Australian brand Cotton On are known and loved around the world for their fun and affordable clothing and accessories. But just how are they when it comes to their environmental impact, the treatment of their workers, and animal welfare? How ethical is Cotton On?
The Cotton On Group, which includes brands such as Rubi Shoes, Factorie, and Supré, was named the top performing retailer of 2017 in Australia. According to the Cotton On Manifesto, the company is “focused on building an ethical, sustainable and profitable business and ensuring we have a positive impact on our people, the community, the planet and all those we connect with.” But does this translate into real-world action? Let’s take a look!
Cotton On don’t publish sufficient relevant information about their environmental policies to achieve a higher rating. And we have a sneaking suspicion why! We found no evidence it reduces its carbon and other greenhouse gas emissions in its supply chain, that it has taken meaningful action to reduce or eliminate hazardous chemicals, OR that it minimises textile waste.
As a fast fashion brand, Cotton On produces huge quantities of cheaply made garments, most of which are made from unsustainable materials including conventional cotton, viscose, and polyester. Manufacturing these materials consumes vast amounts of energy and water, not to mention the use of hazardous chemicals. Not only do these chemicals have a detrimental effect on workers and the surrounding air, soil waterways and communities, but they have also been found to affect those who end up wearing the clothes.
As a shopper, you have the right to know how a brand’s production practices impact the environment. We strongly recommend Cotton On get their act together and publically provide information about their environmental policies. For all these reasons we rated Cotton On’s impact on environment ‘Not Good Enough’.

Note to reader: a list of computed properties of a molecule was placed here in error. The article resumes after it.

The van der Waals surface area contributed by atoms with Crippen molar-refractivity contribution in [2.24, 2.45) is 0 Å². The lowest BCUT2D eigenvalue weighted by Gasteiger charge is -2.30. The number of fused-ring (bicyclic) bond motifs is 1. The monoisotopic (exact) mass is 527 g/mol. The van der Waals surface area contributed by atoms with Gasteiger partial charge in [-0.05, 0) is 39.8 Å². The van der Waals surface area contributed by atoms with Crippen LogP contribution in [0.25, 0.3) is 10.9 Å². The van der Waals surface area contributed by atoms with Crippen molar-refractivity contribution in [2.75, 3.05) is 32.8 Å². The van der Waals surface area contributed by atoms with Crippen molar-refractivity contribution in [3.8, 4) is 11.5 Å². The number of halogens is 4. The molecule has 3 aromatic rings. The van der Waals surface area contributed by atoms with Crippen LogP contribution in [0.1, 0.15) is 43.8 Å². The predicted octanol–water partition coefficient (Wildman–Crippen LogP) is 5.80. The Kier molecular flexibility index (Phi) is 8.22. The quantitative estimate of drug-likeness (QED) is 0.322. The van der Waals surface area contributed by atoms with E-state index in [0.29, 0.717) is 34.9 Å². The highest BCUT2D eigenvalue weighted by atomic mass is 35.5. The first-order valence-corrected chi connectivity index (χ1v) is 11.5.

Cotton On also rates ‘Not Good Enough’ for labour. The brand has a Code of Conduct that covers all of the ILO Four Fundamental Freedoms principles and audits some of its supply chain, including all of the final stage of production.
However, we found no evidence Cotton On ensures payment of a living wage in its supply chain or that it has initiatives to prevent human trafficking in its supply chain. In addition to this, the brand does not disclose any policies or safeguards to protect suppliers and workers in its supply chain from the impacts of COVID-19.
We found no evidence Cotton On has a policy to minimise the suffering of animals or that it traces any animal product to the first stage of production. And while the brand does not use fur, angora, down, exotic animal skin and hair, it still uses leather and wool. This is problematic as the welfare of leather workers and animals are unknown and therefore cannot be guaranteed. Which is why we rated Cotton On ‘Not Good Enough’ for its impact on animals.
Overall Rating: Not Good Enough
Cotton On is rated ‘Not Good Enough’ based on information from our own research. Despite their declarations of sustainability and ethical practice, Cotton On still has a long way to go before they can truly back up their claims. Though those cheap price tags can be very tempting, it’s important to remember that there’s a reason why they’re so cheap in the first place! Investing in a few, well-made pieces that will last a lifetime – or better yet, buying secondhand – are much better alternatives for the environment and your bank account.
Here are a few of our favourite eco-friendly alternatives to Cotton On, that are implementing ethical and sustainable practices when it comes making beautiful, timeless pieces.
Sustainable alternatives to Cotton On.